Thought Leadership presented by Foresight CFO Consulting, Inc.
Being a middleman (or woman) has become risky business. When was the last time you used a travel agent?
Agencies have largely become irrelevant given the rise of online travel booking companies.
How about a record/CD store? iTunes and online music subscription services have gotten rid of the middleman between you and your music.
Think back to the last time you rented a movie – did you get in your car to visit the local movie rental store?
Travel agents, record/CD stores and movie rental businesses have all fallen victim to the curse of the middleman. When all you do is move other people’s product, the only value you have is your location. But in a world where content can be streamed and containers can be shipped overnight, being the local guy or gal is becoming irrelevant. Even if you have a protected geographic territory, near perfect pricing information available to your customers through the Internet will eventually grind down your margins.
Dragging down your value
Not only do you risk losing sales and margin to online competitors; being a middleman drags down the value of your company.
We have access to a tool that measures your business along eight dimensions that drive the value of your business. One factor is called The Switzerland Structure, which measures your reliance on any one customer, employee or supplier.
If you’re reliant on a single supplier who provides the goods you resell, you could be in trouble. Having one or two suppliers means you could be at risk of an industry change (like the one that hit record stores a few years ago) or at risk of your supplier choosing to build his own sales force and start competing directly with you.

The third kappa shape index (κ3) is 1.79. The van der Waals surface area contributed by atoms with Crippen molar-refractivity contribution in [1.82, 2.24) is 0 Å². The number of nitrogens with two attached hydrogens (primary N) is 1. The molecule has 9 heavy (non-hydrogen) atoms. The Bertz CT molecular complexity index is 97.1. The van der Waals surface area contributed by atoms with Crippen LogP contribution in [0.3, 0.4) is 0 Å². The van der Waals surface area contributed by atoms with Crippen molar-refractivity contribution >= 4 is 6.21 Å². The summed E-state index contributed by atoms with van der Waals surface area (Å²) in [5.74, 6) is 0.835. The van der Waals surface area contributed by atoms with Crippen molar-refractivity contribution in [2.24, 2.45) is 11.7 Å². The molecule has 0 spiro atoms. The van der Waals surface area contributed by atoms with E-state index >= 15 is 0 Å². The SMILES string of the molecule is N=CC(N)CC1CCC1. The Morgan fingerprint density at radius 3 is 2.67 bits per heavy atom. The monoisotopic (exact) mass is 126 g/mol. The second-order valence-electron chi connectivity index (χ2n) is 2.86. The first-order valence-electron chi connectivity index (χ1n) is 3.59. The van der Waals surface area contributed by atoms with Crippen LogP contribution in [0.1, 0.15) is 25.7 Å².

Henry Schein: A valuable middleman
If you’re a middleman, the solution is to rethink the value you provide your customers. Instead of assuming it is your location that counts, consider yourself a curator of great products for your customers. Your job is no longer to be the local guy or gal but to be the person who sifts through all the noise, tests and evaluates what’s available, and supplies just the very best for customers who value – and are willing to pay for – your services as a curator.
Take, for example, the case of Henry Schein, Inc., a FORTUNE 500 company and a member of the NASDAQ 100 Index. Henry Schein is the world’s largest provider of health care products and services to medical, dental, and veterinary office-based practitioners. The company is one of Fortune Magazine’s “World’s Most Admired Companies” and all it does is hawk other people’s stuff.
Nationwide Outsourced CFO and Accounting Services
Owners of the Strategic Financial Management System™